Do you know the names of all the bugs you see on the river or lake? Do you need to know these names to catch fish? Not at all. Fly fishers have developed their own common names over the years for many bugs in order to share information about recent fishing trips. I have to say that I can identify a lot of bugs, but there are some confusing mayfly names that even I have difficulty with.
When I explain bugs to beginning fly fishers, I start with basic information about the three major bugs important to their fishing success. Stoneflies have wings flat along the top of their body. Caddisflies have a tent-shaped wing. Lastly, mayflies have upright wings which look like sailboats floating in the water. Knowing this basic information is a start for sharing with other fly fishers. Continue reading →
This fly was the creation of Shane Stalcup, a talented and innovative fly tyer. The fly pattern sheet can be found HERE.
I first learned of Stalcup’s flies in his book Mayflies “Top to Bottom” (2002). I thought it was interesting looking at the materials he used to create close imitations to the real insects. It was the first time I had heard of Medallion sheeting. It wasn’t long before I had that material in several colors. Many of the flies in his book used biots for bodies. This fly is no exception.
Cyril ‘Bing’ Lempke (1917 – 1991) was born in St. Cloud, Minnesota, but moved to Idaho as a youngster. He fished the Henry’s Fork of the Snake River and the Teton River during his teens. It was there he learned to tie flies. Continue reading →
Finally the weather has changed and it’s actually November, not October 42, 43, or 44th. October weather continued into early November and I decided it was still October; hence the reasoning for changing my October calendar to include dates of 42, 43, and 44. There was even a smattering of snow last Saturday when I got up. It’s finally time for small flies to imitate the bugs hatching on the river. Fall is definitely over.
In fact, snow is forecast for later this week!
I decided to tie up a couple of the midge patterns I found on Youtube from Tightline Productions – Matt’s Midge and Peg’s Midge and give them a try on my local river.
This week’s Throw Back Thursday Fly is the Red Quill, a classic Catskill fly pattern.
Art Flick was instrumental in popularizing this fly. The Red Quill imitates the Ephemerella Subvaria and uses a large stripped hackle from the Rhode Island Red rooster. An earlier version from Rube Cross utilized slate wings instead of wood duck fibers.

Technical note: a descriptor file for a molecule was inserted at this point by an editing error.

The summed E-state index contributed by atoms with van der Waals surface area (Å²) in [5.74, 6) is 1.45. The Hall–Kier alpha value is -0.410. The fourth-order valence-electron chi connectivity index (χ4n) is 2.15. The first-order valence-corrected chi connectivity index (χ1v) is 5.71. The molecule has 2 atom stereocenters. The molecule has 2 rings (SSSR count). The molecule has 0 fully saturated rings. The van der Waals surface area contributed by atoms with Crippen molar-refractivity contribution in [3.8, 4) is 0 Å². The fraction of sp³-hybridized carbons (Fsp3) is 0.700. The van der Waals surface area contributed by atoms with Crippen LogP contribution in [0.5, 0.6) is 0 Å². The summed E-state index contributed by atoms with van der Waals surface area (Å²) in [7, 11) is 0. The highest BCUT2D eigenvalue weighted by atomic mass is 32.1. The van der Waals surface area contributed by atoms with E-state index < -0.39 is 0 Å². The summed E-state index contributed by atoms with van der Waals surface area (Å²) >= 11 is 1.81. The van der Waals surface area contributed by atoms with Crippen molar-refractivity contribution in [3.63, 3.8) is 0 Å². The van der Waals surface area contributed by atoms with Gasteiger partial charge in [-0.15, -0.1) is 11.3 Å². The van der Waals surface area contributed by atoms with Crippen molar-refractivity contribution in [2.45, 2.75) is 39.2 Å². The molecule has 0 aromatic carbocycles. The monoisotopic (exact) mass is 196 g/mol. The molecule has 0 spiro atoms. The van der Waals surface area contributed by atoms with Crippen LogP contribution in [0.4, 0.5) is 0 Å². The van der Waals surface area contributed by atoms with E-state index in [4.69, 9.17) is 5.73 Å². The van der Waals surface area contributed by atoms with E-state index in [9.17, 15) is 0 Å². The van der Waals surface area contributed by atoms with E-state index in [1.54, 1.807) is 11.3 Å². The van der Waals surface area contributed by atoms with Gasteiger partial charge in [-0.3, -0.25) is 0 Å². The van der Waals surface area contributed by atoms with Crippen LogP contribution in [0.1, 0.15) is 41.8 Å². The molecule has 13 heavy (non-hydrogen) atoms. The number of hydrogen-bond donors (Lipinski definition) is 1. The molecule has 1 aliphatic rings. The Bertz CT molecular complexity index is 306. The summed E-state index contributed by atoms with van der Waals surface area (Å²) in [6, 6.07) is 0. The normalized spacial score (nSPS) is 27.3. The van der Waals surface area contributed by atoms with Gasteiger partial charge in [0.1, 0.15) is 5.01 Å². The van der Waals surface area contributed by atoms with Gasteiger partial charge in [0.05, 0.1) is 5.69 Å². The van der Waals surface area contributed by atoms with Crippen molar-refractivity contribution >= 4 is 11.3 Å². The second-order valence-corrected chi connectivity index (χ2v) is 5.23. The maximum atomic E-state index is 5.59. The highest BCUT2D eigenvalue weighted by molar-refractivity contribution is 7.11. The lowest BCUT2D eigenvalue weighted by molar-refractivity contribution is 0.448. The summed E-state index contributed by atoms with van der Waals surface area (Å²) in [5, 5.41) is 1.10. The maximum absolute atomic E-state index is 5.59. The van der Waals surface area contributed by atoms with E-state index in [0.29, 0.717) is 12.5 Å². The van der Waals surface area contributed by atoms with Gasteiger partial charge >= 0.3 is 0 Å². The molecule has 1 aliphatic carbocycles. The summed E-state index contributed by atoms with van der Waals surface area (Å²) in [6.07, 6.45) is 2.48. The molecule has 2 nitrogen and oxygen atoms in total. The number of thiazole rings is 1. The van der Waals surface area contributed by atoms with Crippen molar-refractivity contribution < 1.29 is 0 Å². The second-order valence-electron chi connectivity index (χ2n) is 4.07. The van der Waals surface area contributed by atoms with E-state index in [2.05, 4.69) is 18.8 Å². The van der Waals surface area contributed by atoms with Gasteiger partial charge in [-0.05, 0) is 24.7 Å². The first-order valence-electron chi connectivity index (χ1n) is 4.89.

This Red Quill was tied by Bob Kern at the International Federation of Fly Fishers Fair in Livingston, MT in August 2016. He drove all the way to Livingston from Blairsville, GA. He can be found occasionally at the Southern Highroads Outfitters demonstrating and teaching Catskill flies. He is member of the Catskill Fly Tyers Guild.
Fall is a great time of year to be on your favorite river. That’s where I’ve been lately, walking along the river watching for rising fish. As you know, I enjoy fishing with dry flies. So what have I seen? Tons of mayflies on the river.
The weather has been perfect for Pale Morning Duns (PMD) and Baetis / Blue Wing Olives (BWO). Cool, overcast, and rainy days make for some great fishing.
This week’s Throw Back Thursday Fly is the Pink Lady, a classic Catskill fly.
This Pink Lady was tied by Bob Kern at the International Federation of Fly Fishers Fair in Livingston, MT in August 2016. Bob did an amazing job of mounting the wings, utilizing the double-slip quill wing style. He drove all the way to Livingston from Blairsville, GA. He can be found occasionally at the Southern Highroads Outfitters demonstrating and teaching Catskill flies. He is member of the Catskill Fly Tyers Guild. Continue reading →
This week’s Throw Back Thursday Fly is the Wonder Wing Drake.
Al and Gretchen Beatty graciously provided the information below from their new eBook entitled Wonder Wing Flies.
While they didn’t invent the Wonder Wing, they have refined the technique used to drastically remove the possibility of the fly twisting while being cast due to the stiffness of the wing. Continue reading →